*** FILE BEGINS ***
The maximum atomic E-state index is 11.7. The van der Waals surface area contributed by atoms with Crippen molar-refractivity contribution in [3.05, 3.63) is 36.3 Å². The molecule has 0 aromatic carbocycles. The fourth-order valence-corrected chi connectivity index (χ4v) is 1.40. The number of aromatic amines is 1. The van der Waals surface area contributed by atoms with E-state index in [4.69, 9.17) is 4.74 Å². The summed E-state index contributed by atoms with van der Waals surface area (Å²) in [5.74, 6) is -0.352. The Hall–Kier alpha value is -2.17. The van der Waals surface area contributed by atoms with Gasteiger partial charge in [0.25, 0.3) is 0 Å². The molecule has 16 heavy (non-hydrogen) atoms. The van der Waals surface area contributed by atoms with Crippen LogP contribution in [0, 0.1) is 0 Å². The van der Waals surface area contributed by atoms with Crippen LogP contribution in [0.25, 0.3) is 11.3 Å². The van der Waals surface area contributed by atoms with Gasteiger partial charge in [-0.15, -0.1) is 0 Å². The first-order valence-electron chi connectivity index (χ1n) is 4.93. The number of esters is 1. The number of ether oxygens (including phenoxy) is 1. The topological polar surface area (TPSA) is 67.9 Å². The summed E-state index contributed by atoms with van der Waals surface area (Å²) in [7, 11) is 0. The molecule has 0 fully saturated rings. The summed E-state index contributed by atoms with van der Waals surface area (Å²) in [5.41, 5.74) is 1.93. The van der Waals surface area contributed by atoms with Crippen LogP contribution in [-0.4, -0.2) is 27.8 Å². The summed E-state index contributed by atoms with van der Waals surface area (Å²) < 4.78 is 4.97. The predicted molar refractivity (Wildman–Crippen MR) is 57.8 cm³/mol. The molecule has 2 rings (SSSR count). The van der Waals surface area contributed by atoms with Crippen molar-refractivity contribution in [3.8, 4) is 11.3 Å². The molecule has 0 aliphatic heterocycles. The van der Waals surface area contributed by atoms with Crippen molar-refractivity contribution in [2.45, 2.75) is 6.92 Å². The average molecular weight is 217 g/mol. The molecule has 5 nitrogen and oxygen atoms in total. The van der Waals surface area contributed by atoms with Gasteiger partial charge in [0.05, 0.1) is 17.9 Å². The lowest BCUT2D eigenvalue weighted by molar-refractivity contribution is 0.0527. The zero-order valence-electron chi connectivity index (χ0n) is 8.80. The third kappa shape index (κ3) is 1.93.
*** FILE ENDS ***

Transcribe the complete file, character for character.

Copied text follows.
The maximum atomic E-state index is 11.7. The van der Waals surface area contributed by atoms with Crippen molar-refractivity contribution in [3.05, 3.63) is 36.3 Å². The molecule has 0 aromatic carbocycles. The fourth-order valence-corrected chi connectivity index (χ4v) is 1.40. The number of aromatic amines is 1. The van der Waals surface area contributed by atoms with E-state index in [4.69, 9.17) is 4.74 Å². The summed E-state index contributed by atoms with van der Waals surface area (Å²) in [5.74, 6) is -0.352. The Hall–Kier alpha value is -2.17. The van der Waals surface area contributed by atoms with Gasteiger partial charge in [0.25, 0.3) is 0 Å². The molecule has 16 heavy (non-hydrogen) atoms. The van der Waals surface area contributed by atoms with Crippen LogP contribution in [0, 0.1) is 0 Å². The van der Waals surface area contributed by atoms with Crippen LogP contribution in [0.25, 0.3) is 11.3 Å². The van der Waals surface area contributed by atoms with Gasteiger partial charge in [-0.15, -0.1) is 0 Å². The first-order valence-electron chi connectivity index (χ1n) is 4.93. The number of esters is 1. The number of ether oxygens (including phenoxy) is 1. The topological polar surface area (TPSA) is 67.9 Å². The summed E-state index contributed by atoms with van der Waals surface area (Å²) in [7, 11) is 0. The molecule has 0 fully saturated rings. The summed E-state index contributed by atoms with van der Waals surface area (Å²) in [5.41, 5.74) is 1.93. The van der Waals surface area contributed by atoms with Crippen LogP contribution in [-0.4, -0.2) is 27.8 Å². The summed E-state index contributed by atoms with van der Waals surface area (Å²) < 4.78 is 4.97. The predicted molar refractivity (Wildman–Crippen MR) is 57.8 cm³/mol. The molecule has 2 rings (SSSR count). The van der Waals surface area contributed by atoms with Crippen molar-refractivity contribution in [3.8, 4) is 11.3 Å². The molecule has 0 aliphatic heterocycles. The van der Waals surface area contributed by atoms with Crippen molar-refractivity contribution in [2.45, 2.75) is 6.92 Å². The average molecular weight is 217 g/mol. The molecule has 5 nitrogen and oxygen atoms in total. The van der Waals surface area contributed by atoms with Gasteiger partial charge in [0.05, 0.1) is 17.9 Å². The lowest BCUT2D eigenvalue weighted by molar-refractivity contribution is 0.0527. The zero-order valence-electron chi connectivity index (χ0n) is 8.80. The third kappa shape index (κ3) is 1.93.